The 31st Annual Labour Law Conference will open in Kempton Park on Thursday, 16 August, marking the 6th anniversary of the Marikana Massacre.
The conference, themed ‘The 4th Industrial Revolution: Challenges and Opportunities,’ will be opened by Judge Basheer Waglay, Judge President of the Labour Appeal Court and The Labour Court of South Africa and will be attended by labour law and human resource professionals, trade unionists and members of the public service.
Conference Chair Professor Alan Rycroft of the Faculty of Law at the University of Cape Town, says issues related to labour law and labour relations in South Africa are critical to the country’s economy and that incidents such as the Marikana massacre must never happen again.
A strike over wage increases at the Lonmin platinum mine at Marikana turned violent and led to the killing of 34 mineworkers.
Rycroft says the labour law conference will shed light on some of the most crucial matters in the field, including whistle blowing in the fight against corruption, the new NEDLAC code on collective bargaining and industrial action and employer responses to allegations of sexual harassment.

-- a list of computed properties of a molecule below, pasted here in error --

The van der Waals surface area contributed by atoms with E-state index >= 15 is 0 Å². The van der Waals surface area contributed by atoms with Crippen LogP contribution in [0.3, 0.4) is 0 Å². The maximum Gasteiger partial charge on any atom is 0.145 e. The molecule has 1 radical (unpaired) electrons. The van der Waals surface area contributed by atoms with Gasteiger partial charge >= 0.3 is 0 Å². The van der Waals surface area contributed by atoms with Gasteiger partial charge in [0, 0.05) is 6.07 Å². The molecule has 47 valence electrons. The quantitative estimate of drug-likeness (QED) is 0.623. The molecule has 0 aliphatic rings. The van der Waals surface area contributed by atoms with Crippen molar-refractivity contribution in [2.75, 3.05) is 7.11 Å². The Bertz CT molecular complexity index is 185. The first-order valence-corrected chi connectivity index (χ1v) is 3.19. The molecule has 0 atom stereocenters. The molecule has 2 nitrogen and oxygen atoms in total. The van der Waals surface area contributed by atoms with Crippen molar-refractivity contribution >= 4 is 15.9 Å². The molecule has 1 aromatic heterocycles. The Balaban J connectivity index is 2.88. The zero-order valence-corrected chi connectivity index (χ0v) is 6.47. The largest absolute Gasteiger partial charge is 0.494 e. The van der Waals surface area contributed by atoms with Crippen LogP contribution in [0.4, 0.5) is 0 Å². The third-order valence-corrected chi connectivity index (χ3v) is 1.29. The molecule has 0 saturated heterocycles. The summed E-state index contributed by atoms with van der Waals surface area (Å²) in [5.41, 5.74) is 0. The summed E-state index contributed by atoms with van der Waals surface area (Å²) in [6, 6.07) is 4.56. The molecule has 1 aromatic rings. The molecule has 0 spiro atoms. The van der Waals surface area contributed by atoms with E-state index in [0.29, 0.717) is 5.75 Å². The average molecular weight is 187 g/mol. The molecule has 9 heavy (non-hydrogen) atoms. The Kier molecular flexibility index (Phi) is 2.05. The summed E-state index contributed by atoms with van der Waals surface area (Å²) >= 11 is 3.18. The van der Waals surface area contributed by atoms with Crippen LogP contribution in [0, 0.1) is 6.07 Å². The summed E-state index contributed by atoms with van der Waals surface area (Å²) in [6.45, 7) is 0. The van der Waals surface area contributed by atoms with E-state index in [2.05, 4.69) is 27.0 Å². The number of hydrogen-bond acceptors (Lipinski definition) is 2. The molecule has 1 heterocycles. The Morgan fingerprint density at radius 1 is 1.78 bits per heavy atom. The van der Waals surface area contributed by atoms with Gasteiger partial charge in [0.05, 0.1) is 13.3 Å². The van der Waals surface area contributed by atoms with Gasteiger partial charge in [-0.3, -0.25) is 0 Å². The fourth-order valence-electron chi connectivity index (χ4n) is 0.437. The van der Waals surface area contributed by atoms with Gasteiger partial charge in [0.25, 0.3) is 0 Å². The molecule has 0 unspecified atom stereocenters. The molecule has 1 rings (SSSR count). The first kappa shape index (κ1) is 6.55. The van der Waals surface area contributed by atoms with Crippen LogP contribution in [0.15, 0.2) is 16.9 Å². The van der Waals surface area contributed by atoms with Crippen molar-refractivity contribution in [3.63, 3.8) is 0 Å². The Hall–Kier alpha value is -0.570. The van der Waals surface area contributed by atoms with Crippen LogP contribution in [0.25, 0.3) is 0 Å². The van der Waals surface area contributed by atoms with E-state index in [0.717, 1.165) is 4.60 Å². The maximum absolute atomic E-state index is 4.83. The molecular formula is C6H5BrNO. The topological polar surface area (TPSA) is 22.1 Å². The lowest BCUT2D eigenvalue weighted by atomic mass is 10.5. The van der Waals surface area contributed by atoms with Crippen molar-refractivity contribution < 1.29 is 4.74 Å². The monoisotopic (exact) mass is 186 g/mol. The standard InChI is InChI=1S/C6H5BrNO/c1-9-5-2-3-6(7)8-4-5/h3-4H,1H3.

The keynote address will be delivered by Anne Marie Engtoft, Global Leadership Fellow at the World Economic Forum in Geneva.
Conference topics related specifically to the fourth industrial revolution include ‘The Gig economy – should Uber drivers and other service providers be employees?’, ‘Equity implications of the fourth industrial revolution’ and ‘How does South Africa prepare for the fourth industrial revolution – an International Labour Organization perspective?’
David Lewis, executive director of Corruption Watch, will address delegates on corruption, good governance and the economy.
The conference will take place on 16 and 17 August and is supported by the Institute of Development and Labour Law at the University of Cape Town, the Centre for Applied Legal Studies at the University of the Witwatersrand and the School of Law at the University of KwaZulu-Natal.